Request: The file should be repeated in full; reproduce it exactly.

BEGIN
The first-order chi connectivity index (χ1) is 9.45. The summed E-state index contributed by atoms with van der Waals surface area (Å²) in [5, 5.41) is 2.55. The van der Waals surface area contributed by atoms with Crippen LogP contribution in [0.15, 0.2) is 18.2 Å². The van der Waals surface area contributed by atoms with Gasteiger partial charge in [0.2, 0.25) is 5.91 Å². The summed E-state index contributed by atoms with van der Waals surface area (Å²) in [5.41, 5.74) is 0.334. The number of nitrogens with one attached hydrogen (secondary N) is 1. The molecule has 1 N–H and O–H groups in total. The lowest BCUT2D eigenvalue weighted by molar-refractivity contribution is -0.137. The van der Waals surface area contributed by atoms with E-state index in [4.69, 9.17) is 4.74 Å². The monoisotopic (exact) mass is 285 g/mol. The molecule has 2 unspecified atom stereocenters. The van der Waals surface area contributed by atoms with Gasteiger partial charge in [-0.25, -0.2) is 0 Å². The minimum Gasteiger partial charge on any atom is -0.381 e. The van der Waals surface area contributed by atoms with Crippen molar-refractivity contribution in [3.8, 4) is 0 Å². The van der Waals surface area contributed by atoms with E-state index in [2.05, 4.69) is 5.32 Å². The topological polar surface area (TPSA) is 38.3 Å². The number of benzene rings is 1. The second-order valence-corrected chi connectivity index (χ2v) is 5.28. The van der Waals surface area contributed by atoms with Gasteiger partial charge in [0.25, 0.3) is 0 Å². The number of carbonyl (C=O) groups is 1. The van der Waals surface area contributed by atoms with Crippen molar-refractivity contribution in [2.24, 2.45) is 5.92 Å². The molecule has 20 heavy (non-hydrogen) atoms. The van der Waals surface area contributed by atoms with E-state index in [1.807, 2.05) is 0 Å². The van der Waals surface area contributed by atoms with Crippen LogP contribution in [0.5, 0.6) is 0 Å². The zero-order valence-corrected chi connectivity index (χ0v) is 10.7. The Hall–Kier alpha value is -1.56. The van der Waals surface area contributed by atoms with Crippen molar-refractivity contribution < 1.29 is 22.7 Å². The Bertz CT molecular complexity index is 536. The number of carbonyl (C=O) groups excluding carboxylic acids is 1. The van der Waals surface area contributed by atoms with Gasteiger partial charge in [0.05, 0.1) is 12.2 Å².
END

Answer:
The first-order chi connectivity index (χ1) is 9.45. The summed E-state index contributed by atoms with van der Waals surface area (Å²) in [5, 5.41) is 2.55. The van der Waals surface area contributed by atoms with Crippen LogP contribution in [0.15, 0.2) is 18.2 Å². The van der Waals surface area contributed by atoms with Gasteiger partial charge in [0.2, 0.25) is 5.91 Å². The summed E-state index contributed by atoms with van der Waals surface area (Å²) in [5.41, 5.74) is 0.334. The number of nitrogens with one attached hydrogen (secondary N) is 1. The molecule has 1 N–H and O–H groups in total. The lowest BCUT2D eigenvalue weighted by molar-refractivity contribution is -0.137. The van der Waals surface area contributed by atoms with E-state index in [4.69, 9.17) is 4.74 Å². The monoisotopic (exact) mass is 285 g/mol. The molecule has 2 unspecified atom stereocenters. The van der Waals surface area contributed by atoms with Gasteiger partial charge in [-0.25, -0.2) is 0 Å². The minimum Gasteiger partial charge on any atom is -0.381 e. The van der Waals surface area contributed by atoms with Crippen molar-refractivity contribution in [3.8, 4) is 0 Å². The van der Waals surface area contributed by atoms with E-state index in [2.05, 4.69) is 5.32 Å². The topological polar surface area (TPSA) is 38.3 Å². The number of benzene rings is 1. The second-order valence-corrected chi connectivity index (χ2v) is 5.28. The van der Waals surface area contributed by atoms with Gasteiger partial charge in [0.25, 0.3) is 0 Å². The number of carbonyl (C=O) groups is 1. The van der Waals surface area contributed by atoms with Crippen molar-refractivity contribution in [2.24, 2.45) is 5.92 Å². The molecule has 20 heavy (non-hydrogen) atoms. The van der Waals surface area contributed by atoms with E-state index in [1.807, 2.05) is 0 Å². The van der Waals surface area contributed by atoms with Crippen LogP contribution in [0.5, 0.6) is 0 Å². The zero-order valence-corrected chi connectivity index (χ0v) is 10.7. The Hall–Kier alpha value is -1.56. The van der Waals surface area contributed by atoms with Crippen molar-refractivity contribution < 1.29 is 22.7 Å². The Bertz CT molecular complexity index is 536. The number of carbonyl (C=O) groups excluding carboxylic acids is 1. The van der Waals surface area contributed by atoms with Gasteiger partial charge in [0.05, 0.1) is 12.2 Å².